The Grass Is Always Greener
You’ve probably heard that old saying, “The grass is always greener on the other side of the fence.” It’s all about envy, longing, and regret. Our “neighbor” has something we don’t, something we want, something we envy.
You’ve probably also heard that there are hidden imperfections on the other side of that fence—that the grass isn’t really greener over there at all. You only think it is.
Maybe the Grass IS Greener
Well, let me challenge conventional wisdom and tell you that sometimes the grass really IS greener on the other side. Not always, certainly, but sometimes.
A single man can’t find his ideal wife. A married man wants a do-over. A mother agonizes over a rebellious son. A childless wife cries herself to sleep. And on and on it goes. Each one looks around and feels pain because others have the blessings they want. For them, the grass is greener on the other side.
Sometimes, in some ways, things really ARE better elsewhere— for reasons we can control or for reasons we can’t.
3 Envy-Fighting Tips
Now that I’ve given you the bad news, let me share three practical things that can help you avoid a meltdown every time you notice your neighbor’s greener grass. Because, face it, someone somewhere will always have something we don’t—something we wish we had.
This first tip may be the toughest: Practice contentment. The Apostle Paul was a great example. In Phillipians 4:11 Paul said he’d learned to be content whatever his state. This came from a man who had been shipwrecked, snakebitten, persecuted, and imprisoned. All for doing the right thing.
No, we won’t get everything we want when we want it, the way we want it. But we CAN train ourselves to immediately replace envy with gratitude and praise for what we do have. Envy can lead to bitterness: Hebrews 12:15 says that many are defiled by bitterness, and Ephesians 4:31 says we should put bitterness away.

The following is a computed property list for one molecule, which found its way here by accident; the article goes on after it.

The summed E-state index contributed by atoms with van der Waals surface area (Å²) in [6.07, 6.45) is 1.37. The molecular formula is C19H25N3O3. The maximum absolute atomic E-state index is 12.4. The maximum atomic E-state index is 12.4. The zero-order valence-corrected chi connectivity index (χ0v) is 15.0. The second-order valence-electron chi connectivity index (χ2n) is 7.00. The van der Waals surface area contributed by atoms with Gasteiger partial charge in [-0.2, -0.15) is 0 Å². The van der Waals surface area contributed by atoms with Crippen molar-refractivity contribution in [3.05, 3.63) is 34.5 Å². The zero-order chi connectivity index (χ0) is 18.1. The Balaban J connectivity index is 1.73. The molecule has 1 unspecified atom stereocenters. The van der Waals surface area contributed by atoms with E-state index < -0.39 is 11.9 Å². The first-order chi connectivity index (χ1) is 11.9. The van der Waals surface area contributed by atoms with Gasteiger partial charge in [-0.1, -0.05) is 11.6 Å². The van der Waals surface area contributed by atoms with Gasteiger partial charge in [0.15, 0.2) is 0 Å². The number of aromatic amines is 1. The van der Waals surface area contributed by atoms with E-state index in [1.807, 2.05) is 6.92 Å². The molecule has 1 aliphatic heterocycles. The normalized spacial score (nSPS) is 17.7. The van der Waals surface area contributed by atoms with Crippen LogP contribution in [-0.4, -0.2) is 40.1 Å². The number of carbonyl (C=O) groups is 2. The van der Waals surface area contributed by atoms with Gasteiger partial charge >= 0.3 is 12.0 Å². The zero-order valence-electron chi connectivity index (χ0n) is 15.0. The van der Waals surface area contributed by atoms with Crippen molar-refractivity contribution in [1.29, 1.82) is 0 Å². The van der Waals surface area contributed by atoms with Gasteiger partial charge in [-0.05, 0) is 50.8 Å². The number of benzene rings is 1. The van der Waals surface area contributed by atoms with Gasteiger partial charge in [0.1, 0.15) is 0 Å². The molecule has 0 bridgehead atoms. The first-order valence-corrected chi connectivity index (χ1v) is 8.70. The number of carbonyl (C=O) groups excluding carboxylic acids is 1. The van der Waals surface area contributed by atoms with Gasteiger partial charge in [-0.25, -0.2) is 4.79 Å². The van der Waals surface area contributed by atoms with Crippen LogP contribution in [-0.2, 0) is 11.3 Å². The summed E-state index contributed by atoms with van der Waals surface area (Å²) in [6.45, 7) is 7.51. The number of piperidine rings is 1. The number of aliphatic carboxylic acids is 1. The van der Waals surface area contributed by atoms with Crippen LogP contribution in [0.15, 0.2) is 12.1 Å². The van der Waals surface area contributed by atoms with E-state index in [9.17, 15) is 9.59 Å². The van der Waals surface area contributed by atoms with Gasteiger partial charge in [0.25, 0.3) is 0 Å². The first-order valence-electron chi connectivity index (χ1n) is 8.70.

Our gratitude can free us, and it pleases God.
Now, don’t misunderstand me. I do NOT suggest contentment with situations like abuse and other dangers. In fact, if you’re in danger, stop reading this post now and contact the National Domestic Violence Hotline, which is available 24/7. If your computer use may be monitored, you can call them instead at 1-800-799-7233 or 1-800-787-3224 (TTY). Please make your safety a priority!
So, back to our analogy.
A typical neighborhood often has two special houses: “THE House” (said with a smile) and “that house” (said as if something smells bad!).
“THE House” has perfect landscaping, a weed-free bed of colorful flowers, and the lushest lawn on the block. On the other hand, if you didn’t know better, you’d think “that house” was abandoned. The weed beds and scraggly crabgrass would be right at home in front of a haunted house.
“THE House” is proof that sometimes things are better on the other side of the fence. They’re better when the folks who live there make them better.
The good news, then, is that we can do that, too–through Commitment.
Commitment is the opposite of drifting. Wishing, hoping and complaining about our lives while we do nothing to change them is drifting. We drift when we let the currents of life bounce us around, envying our neighbor’s good fortune and doing nothing to change our own.
Instead, we can learn ways to improve our own lives. We can stop hoping for “good luck” or even for miracles to fall on us from Heaven. God has given us incredible minds, remarkable creativity, and a ton of resources around us. We can use them to get un-stuck and move toward the kind of life we want.
We have to commit to taking action and to not giving up.
Whether we’re working to be more content and thankful or making real change in our lives, we need a Community. This is where the Body of Christ comes in—particularly, the local church. Galatians 6:2 tells us to bear one another’s burdens; Proverbs 27:17 says that we make one another sharper; and Romans 12:15 tells us to rejoice and weep with one another.
So as we work to make our own “grass” greener, let’s not take the trip alone. Let’s intentionally build friendships and mentoring relationships in our local churches so that as individuals we can grow and thrive together. If your church doesn’t have a group like this, maybe it’s time you launched one.
Go Forth and Conquer
Now you have 3 ideas for conquering that green grass problem: Contentment, Commitment, and Community. You probably have some ideas of your own, and I’d love for you to share them below.
More than that, though, I want you to do something. Make a plan and get to work so that this time next year, the greener grass will be YOURS!